I’ve been playing around with Android Lollipop since last Friday, and have come to the conclusion that it’s just awesome. While Paul already published a list of some of the changes from the official changelog, here are some of the standouts from an enthusiastic Android user who has been hands on with Lollipop for a few days:
- The biggest bugs of the previous developer preview have been fixed: namely, MMS comes through just fine over WiFi; incoming calls work perfectly; and tethering works beautifully.
- Lollipop finally allows you to select the Android device you’d like to perform a restore from, including the ability to select individual apps.
- You can also perform a device restore through NFC, although I did not test this functionality.
- It is possible to restore your homescreens from a previous device, and Lollipop will put grey placeholder icons on your device until all the proper apps are installed.
- Google’s two-factor authentication is built into the Android Lollipop setup flow, rather than requiring a browser window to sign in.
- The battery percentage has returned, without having to go into the settings menu! Just pull down the notification shade twice to enter Quick Settings.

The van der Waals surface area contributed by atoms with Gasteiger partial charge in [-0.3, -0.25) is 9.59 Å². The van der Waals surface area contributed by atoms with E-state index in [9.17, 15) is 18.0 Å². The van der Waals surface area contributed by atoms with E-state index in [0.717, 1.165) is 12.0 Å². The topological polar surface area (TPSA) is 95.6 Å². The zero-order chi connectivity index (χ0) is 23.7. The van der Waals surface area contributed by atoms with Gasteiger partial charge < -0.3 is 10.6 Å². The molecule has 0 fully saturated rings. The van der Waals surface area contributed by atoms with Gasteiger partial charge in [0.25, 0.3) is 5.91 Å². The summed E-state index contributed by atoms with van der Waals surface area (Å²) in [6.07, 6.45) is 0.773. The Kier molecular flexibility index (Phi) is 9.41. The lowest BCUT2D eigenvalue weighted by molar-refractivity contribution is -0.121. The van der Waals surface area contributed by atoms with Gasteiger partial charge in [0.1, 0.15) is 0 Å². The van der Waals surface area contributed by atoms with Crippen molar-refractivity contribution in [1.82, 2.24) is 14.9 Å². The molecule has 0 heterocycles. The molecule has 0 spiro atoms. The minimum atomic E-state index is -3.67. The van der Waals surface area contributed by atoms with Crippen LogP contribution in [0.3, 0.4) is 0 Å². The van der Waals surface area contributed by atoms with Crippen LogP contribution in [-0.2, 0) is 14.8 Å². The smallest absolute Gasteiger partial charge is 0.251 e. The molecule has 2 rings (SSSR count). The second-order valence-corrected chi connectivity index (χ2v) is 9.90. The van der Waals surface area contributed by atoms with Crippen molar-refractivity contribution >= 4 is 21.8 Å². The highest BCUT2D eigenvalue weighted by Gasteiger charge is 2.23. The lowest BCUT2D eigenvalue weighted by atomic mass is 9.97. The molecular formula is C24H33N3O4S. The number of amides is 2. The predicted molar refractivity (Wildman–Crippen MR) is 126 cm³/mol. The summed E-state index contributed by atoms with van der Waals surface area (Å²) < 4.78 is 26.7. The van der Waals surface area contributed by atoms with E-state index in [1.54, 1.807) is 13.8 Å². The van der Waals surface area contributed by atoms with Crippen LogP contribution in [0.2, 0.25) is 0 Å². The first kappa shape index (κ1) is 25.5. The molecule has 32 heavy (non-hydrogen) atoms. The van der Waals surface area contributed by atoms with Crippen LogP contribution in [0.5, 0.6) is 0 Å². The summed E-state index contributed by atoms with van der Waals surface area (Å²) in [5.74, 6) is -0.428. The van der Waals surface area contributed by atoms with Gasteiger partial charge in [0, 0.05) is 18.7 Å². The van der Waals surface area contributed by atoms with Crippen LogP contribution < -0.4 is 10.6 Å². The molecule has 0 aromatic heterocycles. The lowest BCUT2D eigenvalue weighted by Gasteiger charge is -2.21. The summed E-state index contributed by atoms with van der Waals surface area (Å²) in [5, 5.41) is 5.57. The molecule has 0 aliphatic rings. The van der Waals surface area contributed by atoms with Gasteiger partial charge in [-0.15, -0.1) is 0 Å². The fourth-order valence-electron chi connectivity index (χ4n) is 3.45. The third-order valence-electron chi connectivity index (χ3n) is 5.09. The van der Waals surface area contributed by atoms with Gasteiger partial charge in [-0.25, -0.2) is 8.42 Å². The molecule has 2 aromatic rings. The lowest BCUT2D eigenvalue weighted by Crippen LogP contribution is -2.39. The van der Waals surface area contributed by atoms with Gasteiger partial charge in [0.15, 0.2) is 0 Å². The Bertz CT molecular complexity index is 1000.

- Speaking of Quick Settings, toggling works so much more intuitively than it did in KitKat- no more pushing and holding.
- Speaking of things that have returned, it’s now possible to dismiss all notifications again.
- Google has added a flashlight option in the Quick Settings – finally.
- Google brought back the ability to swipe down with two fingers to enter Quick Settings – this was absent from the last developer preview.
- Proper multi-user capabilities are now built in, including a guest mode. Tablets have had this since KitKat, but it’s been absent from phones until now.
- Lollipop allows you to “pin” a specific app to your screen, and set an unlock code, so that no one will be able to access anything else on your phone if you let them borrow it.
- Tabs that are open in Chrome Beta are finally integrated into the Recent Apps view, like Google demoed at I/O in June.
- Speaking of Recent Apps, these will survive even after a reboot.
- When Android detects problems with WiFi connectivity, it will display an exclamation point next to the WiFi icon in the status bar. It also seems capable of using mobile data when WiFi is not working properly. (I found this out when my work network crashed on Friday!)
- Android finally has a proper “do not disturb” mode with the ability to specify priority notifications or no notifications.
- Lollipop’s Easter Egg is a spoof of Flappy Bird – although it doesn’t seem like it’s possible to get even a single point.
Well, that’s my list of the biggest, most important changes I’ve noticed. Do you have anything to add? If so, drop me a line in the comments.